Easily edit your photos as you shoot them with these three photo editors.
So you have yourself an awesome camera on your smartphone. Or you picked up a steal of a deal for an amazing Sony RX100 camera. This means you have some spectacular photography as your disposal. You point, you shoot, you review... and you realize your images need a little touch-up. What do you do?
Here are three excellent photo editors available at the great price of FREE. These apps aren't just great options for your smartphone, either—there are also computer versions available to sweeten the deal. So with Wi-Fi enabled cameras available, you can choose to edit photographs from your DSLR or point-and-shoot on the computer or directly on the mobile device you have with you when you snap the pictures. These mobile apps can be found in the Apple App Store or Google Play. Let's check out the apps.
The Pixlr mobile app is simplistic and sorta "fun" for beginners getting into photo editing. Cropping, saturation, brightness, and other standard adjustment tools are readily available. You can also dabble with blurring and double exposure.
Want to have some fun with a portrait of your best friend? Open it in Pixlr and do a little doodling on the image. Draw some extra dimples or a bigger smile. All for laughs, of course. I decided to show the emotion I thought this rabbit displayed as I tried to get its photograph.
You can acccess Pixlr on your computer with your browser. Just hop over to the website and check out the various editing tools offered. (See what I did there? I said "hop.") I enjoy using the Pixlr Express option as it is lightweight and allows me to do quick and simple edits on the fly.
Snapseed has been popular with veteran professional photographers for many years, as it was part of the Nik Software company. This service grew into a mobile app, which saw consistent updates adding features beyond the standard adjustments. Filter options as well as tools to push the image manipulation limits have become part of the software. Recently, facial recognition was added to the app, allowing users to manipulate images with faces in it to fit a scene. The tool is similar to the Liquify tool found in Photoshop. In the image below, I gave myself a "smile" ...somewhat. I just tapped the options for Smile and moved a slider to my liking.
Okay, maybe I overdid the adjustment, but you get the idea. It's a nifty option available on your mobile device (iOS and Android). "But Ant, you said these apps would be available on a computer as well." Yeah, I did say that. You can get a stripped-down version of Snapseed via Google Photos in a browser. If you click to edit a photo, the interface will give you the similar options of Snapseed. Google acquired Nik Software a few years back and its online photo editing option has looked more and more like Snapseed with each year.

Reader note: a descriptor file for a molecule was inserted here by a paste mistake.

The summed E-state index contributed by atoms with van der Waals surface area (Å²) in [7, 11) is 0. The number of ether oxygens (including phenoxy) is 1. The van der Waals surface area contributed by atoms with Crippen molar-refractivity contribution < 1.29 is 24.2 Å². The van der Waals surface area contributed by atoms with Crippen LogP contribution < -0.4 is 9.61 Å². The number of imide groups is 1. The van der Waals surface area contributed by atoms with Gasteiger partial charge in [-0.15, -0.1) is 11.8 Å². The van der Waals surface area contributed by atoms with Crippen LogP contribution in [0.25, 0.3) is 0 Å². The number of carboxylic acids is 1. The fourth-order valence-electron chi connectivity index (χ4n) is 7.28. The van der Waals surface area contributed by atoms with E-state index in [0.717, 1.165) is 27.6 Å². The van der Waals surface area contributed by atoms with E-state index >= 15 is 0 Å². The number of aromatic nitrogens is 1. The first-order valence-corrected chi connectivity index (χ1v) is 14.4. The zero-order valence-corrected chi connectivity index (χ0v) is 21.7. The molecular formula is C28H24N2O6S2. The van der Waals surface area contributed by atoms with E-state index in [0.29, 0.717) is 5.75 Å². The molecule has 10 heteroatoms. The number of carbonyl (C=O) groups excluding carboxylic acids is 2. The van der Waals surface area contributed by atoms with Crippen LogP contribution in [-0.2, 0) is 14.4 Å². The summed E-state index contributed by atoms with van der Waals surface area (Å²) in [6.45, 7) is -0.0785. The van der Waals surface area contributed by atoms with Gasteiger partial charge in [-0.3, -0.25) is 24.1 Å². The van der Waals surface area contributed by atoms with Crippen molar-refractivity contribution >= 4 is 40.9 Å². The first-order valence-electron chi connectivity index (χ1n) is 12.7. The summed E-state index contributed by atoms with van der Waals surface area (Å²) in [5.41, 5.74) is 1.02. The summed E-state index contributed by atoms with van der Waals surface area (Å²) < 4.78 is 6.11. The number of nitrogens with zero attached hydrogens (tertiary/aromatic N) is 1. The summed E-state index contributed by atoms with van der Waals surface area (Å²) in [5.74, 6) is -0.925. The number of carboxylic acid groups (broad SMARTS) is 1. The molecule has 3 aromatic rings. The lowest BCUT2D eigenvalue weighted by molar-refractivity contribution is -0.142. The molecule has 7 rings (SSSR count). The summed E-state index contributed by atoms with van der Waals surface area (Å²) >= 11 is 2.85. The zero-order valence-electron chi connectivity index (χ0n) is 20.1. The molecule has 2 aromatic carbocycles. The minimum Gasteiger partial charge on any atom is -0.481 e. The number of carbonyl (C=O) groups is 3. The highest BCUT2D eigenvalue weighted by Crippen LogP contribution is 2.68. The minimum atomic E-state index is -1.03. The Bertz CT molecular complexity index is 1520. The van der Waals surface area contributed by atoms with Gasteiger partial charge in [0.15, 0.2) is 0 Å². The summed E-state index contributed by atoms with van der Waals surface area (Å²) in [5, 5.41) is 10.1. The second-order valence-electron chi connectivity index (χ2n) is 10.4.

Lightroom on Android and iOS is flat out awesome. I enjoy the different tools the app offers to allow for some seriously detailed editing. However, the mobile app isn't made for the faint of heart, and your device must have a powerful processor and RAM that can handle the edits and raw images. If you're using the recent flagship phones, you can surely use Lightroom.
The mobile app has a similar workflow to its desktop predecessor. Vertical categories with horizontal properties or details to focus on exactly what aspect you need to edit in your image. I also enjoy that the app lets you take photos from it. Similar to how Instagram allows you to snap photos directly from the app. The difference here? You can capture raw images (.dng) if your mobile device's camera is capable of shooting raw.
The app is free and you can use it on your computer via the Adobe Creative Cloud suite for as little as $10 per month. With Creative Cloud, you can easily sync images between your mobile device and computer. This comes in handy when you want to edit a photo on a larger screen without losing the editing progress you've already made. Yes, the sync keeps the editing adjustments intact.
Lightroom is probably my favorite photo editor, but that's not to say I don't use the others. To tell the truth, a lot of the images on my Instagram page are shot on my Pixel XL, fine tuned in Lightroom Mobile, and finished in Snapseed. In reality, all three of the apps are great. But each of them has a specific role in my photo editing workflow.
What's your favorite photo editor? Leave a comment below and share your opinions with fellow TechRepublic members. Feel free to tag me on my Instagram page with your best images.